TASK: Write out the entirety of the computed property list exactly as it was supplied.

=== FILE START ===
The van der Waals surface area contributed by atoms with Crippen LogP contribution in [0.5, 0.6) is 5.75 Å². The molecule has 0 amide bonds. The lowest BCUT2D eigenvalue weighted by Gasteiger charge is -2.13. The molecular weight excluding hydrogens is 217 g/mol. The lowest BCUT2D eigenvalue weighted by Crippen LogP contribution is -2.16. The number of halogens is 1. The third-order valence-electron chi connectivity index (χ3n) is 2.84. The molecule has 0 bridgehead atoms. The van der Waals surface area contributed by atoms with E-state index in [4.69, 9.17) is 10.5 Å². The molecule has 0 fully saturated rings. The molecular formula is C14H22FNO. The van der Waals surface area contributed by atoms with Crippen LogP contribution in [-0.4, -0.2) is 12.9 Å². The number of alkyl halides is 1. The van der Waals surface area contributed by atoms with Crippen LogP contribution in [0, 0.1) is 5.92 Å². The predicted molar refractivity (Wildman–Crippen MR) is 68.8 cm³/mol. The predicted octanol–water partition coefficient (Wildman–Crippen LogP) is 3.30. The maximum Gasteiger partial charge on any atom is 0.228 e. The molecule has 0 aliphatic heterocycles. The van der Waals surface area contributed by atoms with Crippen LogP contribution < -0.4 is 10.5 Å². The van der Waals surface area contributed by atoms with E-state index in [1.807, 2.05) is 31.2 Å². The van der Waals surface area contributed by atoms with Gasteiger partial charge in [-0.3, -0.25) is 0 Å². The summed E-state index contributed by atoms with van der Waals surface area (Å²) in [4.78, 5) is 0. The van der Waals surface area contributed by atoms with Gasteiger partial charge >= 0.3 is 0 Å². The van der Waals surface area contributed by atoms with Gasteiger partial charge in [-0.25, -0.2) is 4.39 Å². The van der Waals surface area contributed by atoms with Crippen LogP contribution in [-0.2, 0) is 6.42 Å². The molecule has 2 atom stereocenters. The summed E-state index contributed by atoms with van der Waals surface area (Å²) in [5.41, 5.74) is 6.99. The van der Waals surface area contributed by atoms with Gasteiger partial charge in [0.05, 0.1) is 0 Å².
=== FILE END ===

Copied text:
The van der Waals surface area contributed by atoms with Crippen LogP contribution in [0.5, 0.6) is 5.75 Å². The molecule has 0 amide bonds. The lowest BCUT2D eigenvalue weighted by Gasteiger charge is -2.13. The molecular weight excluding hydrogens is 217 g/mol. The lowest BCUT2D eigenvalue weighted by Crippen LogP contribution is -2.16. The number of halogens is 1. The third-order valence-electron chi connectivity index (χ3n) is 2.84. The molecule has 0 bridgehead atoms. The van der Waals surface area contributed by atoms with E-state index in [4.69, 9.17) is 10.5 Å². The molecule has 0 fully saturated rings. The molecular formula is C14H22FNO. The van der Waals surface area contributed by atoms with Crippen LogP contribution in [-0.4, -0.2) is 12.9 Å². The number of alkyl halides is 1. The van der Waals surface area contributed by atoms with Crippen LogP contribution in [0, 0.1) is 5.92 Å². The predicted molar refractivity (Wildman–Crippen MR) is 68.8 cm³/mol. The predicted octanol–water partition coefficient (Wildman–Crippen LogP) is 3.30. The maximum Gasteiger partial charge on any atom is 0.228 e. The molecule has 0 aliphatic heterocycles. The van der Waals surface area contributed by atoms with Crippen LogP contribution < -0.4 is 10.5 Å². The van der Waals surface area contributed by atoms with E-state index in [1.807, 2.05) is 31.2 Å². The van der Waals surface area contributed by atoms with Gasteiger partial charge in [-0.3, -0.25) is 0 Å². The summed E-state index contributed by atoms with van der Waals surface area (Å²) in [4.78, 5) is 0. The van der Waals surface area contributed by atoms with Gasteiger partial charge >= 0.3 is 0 Å². The van der Waals surface area contributed by atoms with Gasteiger partial charge in [-0.25, -0.2) is 4.39 Å². The van der Waals surface area contributed by atoms with Crippen LogP contribution in [-0.2, 0) is 6.42 Å². The molecule has 2 atom stereocenters. The summed E-state index contributed by atoms with van der Waals surface area (Å²) in [5.41, 5.74) is 6.99. The van der Waals surface area contributed by atoms with Gasteiger partial charge in [0.05, 0.1) is 0 Å².